Bette Midler promises divine show in Everett
The Seattle Times
By Diane Wright
Times Snohomish County bureau
Bette Midler wants to get down to brass tacks.
Her “Kiss My Brass” tour is all about that — theatrical, upfront and outspoken — just like the brassy star. But it also has a literal meaning.
“I hadn’t had a horn section before,” she said in a phone interview. “That made sense. They add so much to the music.”
The Divine Miss M will perform at the Everett Events Center at 8 p.m. Dec. 7 as part of a 30-city tour this year.
She’s no stranger to the Northwest, where she has done everything from a 1971 rock-opera production of “Tommy” to concerts at the Paramount Theatre.
This tour is her largest to date and the most ambitious musically.
Midler will be accompanied by “a regular band, with rhythm section, bass, drums, one trombone, two trumpets, two saxophones. It packs a wallop,” she said.
She is equally at home in blues, jazz, ballads, show tunes and rock. This tour has a liberal sprinkling of numbers from her newest album, “Bette Midler Sings the Rosemary Clooney Songbook.”
“It’s a real show, not just a concert,” she said. “It’s a very beautiful show. It’s the prettiest show I’ve ever done — and the largest. We have the Harlettes [her backup singers] in the show and a video screen with a couple films we’ve made. The mermaid is back, on her way to Broadway with mangled Broadway music. And everybody’s favorite songs, my biggest hits.”
That would be a considerable roster given Midler’s long career.
At the outset of other stops on the tour, she has descended from a carousel horse for a show that draws liberally from earlier tours, a kind of “greatest hits” of characters and acts, including Midler in a sailor suit, Midler as Delores Delago, Midler singing “Skylark” and “Boogie Woogie Bugle Boy” from her early days performing at New York’s Continental Baths, where she first teamed up with Barry Manilow.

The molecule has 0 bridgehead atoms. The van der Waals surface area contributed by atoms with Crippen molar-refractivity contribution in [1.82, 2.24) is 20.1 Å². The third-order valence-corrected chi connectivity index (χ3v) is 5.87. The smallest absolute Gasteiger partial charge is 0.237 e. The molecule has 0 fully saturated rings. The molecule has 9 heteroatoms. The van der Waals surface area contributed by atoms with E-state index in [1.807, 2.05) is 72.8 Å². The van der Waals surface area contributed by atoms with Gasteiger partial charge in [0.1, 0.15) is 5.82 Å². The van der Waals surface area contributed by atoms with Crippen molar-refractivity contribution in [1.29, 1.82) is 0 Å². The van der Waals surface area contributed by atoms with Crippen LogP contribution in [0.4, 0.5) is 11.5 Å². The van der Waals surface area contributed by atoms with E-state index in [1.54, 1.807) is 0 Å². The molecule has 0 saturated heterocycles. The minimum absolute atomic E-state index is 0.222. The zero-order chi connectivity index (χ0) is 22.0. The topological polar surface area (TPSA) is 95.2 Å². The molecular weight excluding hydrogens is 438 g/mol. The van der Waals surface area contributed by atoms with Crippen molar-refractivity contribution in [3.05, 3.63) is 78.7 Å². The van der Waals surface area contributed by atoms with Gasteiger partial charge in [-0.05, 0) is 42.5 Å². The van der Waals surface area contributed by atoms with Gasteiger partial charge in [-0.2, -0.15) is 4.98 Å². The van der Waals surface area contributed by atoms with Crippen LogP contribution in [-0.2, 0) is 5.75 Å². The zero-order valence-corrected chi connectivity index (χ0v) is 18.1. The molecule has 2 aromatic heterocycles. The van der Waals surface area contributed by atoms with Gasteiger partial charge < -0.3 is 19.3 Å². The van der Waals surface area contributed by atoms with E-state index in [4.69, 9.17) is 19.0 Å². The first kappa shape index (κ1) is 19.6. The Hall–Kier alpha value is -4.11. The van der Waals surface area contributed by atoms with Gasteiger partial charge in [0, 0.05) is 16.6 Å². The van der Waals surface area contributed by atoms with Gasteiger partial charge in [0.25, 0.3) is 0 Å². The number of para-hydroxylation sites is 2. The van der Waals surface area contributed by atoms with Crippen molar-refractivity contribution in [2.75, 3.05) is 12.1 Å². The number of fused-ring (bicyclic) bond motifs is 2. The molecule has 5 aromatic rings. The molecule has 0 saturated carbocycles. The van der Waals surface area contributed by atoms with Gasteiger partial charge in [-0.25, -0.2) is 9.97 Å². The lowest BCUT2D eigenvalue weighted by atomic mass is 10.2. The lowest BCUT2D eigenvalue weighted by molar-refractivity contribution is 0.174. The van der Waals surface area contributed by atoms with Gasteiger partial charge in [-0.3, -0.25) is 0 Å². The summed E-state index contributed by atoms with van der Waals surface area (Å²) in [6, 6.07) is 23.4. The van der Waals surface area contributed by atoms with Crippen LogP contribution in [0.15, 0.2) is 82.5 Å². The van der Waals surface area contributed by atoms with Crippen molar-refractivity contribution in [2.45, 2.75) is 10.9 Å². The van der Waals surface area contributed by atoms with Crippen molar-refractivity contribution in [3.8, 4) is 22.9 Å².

She revisits rock ‘n’ roll with such songs as “Do You Want to Dance?” and “Chapel of Love,” and sings show tunes from her role as Mama Rose in the TV movie “Gypsy.” “When a Man Loves a Woman,” another Midler hit, is in the show, as well as “Wind Beneath My Wings” and “The Rose.”
Starting with the 1970 Broadway production of “Fiddler on the Roof,” in which she played Tevye’s daughter Tzeitel, Midler’s persona has become much larger than her 5-foot-1 stature. At 58, the four-time Grammy-winner (and winner of Tony and Emmy awards) is also a gifted actress and producer.
Midler was named after movie star Bette Davis, and she has long paid homage in song to great entertainers, from Marlene Dietrich to the Andrews Sisters. From the Clooney songbook, she said, “We’ll hear ‘Cool, Cool, Cool of the Evening,’ ‘Hey, There,’ ‘Tenderly,’ ‘Christmas Time Is Coming.’ ”
Connecting with audiences in a big theatrical production, working with sets, costumes, even swinging from rope lines, “is hard work,” Midler said. “It’s creative. I sing, dance, tell jokes; sometimes I lecture from the heart. It’s an opportunity to stretch a lot of muscles so they feel they know me.”
As well they might. Midler has noticed that in other artists’ tours, “the audience is looking at them; it’s very passive. Younger performers hardly speak. When I come out, the house lights come up. They laugh, they cry — it’s a very communal experience. There’s nothing better than that.”
Few singers have been as successful as Midler has been in film. An uncredited extra role in the 1966 movie “Hawaii” paid for her first trip to the mainland from her native Oahu. Since then, many of her films, including “The First Wives Club” (1996) and “Beaches” (1988), have been lauded, though she’s objective about it all.
“Some were fabulous, some awful, some enjoyable, some grunt work,” she said. ” ‘The Rose’ was the most interesting, had the most to do with who I was. They are all characters in my range. Doing ‘For the Boys’ [her Oscar-nominated 1991 role] was hard on my soul — and ‘Jinxed’ — they embittered me.”
But Midler is also grateful.
“I know it’s true: I should be proud. It’s a great ride; I’ve learned a lot. Some of the movies will go on and live on.”